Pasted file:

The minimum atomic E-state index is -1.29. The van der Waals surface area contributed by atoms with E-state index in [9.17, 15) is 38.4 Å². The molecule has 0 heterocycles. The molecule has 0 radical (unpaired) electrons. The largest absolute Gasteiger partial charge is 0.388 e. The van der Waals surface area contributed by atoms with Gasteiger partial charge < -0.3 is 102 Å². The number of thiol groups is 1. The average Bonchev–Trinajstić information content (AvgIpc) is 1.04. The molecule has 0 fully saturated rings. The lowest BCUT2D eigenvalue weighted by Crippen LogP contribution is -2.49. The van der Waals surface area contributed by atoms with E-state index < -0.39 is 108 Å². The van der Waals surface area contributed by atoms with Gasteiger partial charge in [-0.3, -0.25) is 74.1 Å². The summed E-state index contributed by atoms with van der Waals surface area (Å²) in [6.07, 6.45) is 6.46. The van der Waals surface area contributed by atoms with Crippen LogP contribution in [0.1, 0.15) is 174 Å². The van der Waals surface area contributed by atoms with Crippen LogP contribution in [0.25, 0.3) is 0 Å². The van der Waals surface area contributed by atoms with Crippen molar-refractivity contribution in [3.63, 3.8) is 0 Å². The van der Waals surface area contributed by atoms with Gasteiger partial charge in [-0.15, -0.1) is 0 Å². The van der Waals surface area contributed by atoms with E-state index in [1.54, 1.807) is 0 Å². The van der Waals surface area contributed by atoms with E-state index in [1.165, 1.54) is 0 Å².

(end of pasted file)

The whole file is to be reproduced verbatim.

The minimum atomic E-state index is -1.29. The van der Waals surface area contributed by atoms with E-state index in [9.17, 15) is 38.4 Å². The molecule has 0 heterocycles. The molecule has 0 radical (unpaired) electrons. The largest absolute Gasteiger partial charge is 0.388 e. The van der Waals surface area contributed by atoms with Gasteiger partial charge < -0.3 is 102 Å². The number of thiol groups is 1. The average Bonchev–Trinajstić information content (AvgIpc) is 1.04. The molecule has 0 fully saturated rings. The lowest BCUT2D eigenvalue weighted by Crippen LogP contribution is -2.49. The van der Waals surface area contributed by atoms with E-state index < -0.39 is 108 Å². The van der Waals surface area contributed by atoms with Gasteiger partial charge in [-0.3, -0.25) is 74.1 Å². The summed E-state index contributed by atoms with van der Waals surface area (Å²) in [6.07, 6.45) is 6.46. The van der Waals surface area contributed by atoms with Crippen LogP contribution in [0.1, 0.15) is 174 Å². The van der Waals surface area contributed by atoms with Crippen LogP contribution in [0.25, 0.3) is 0 Å². The van der Waals surface area contributed by atoms with Crippen molar-refractivity contribution in [3.63, 3.8) is 0 Å². The van der Waals surface area contributed by atoms with Gasteiger partial charge in [-0.15, -0.1) is 0 Å². The van der Waals surface area contributed by atoms with E-state index in [1.54, 1.807) is 0 Å². The van der Waals surface area contributed by atoms with E-state index in [1.165, 1.54) is 0 Å².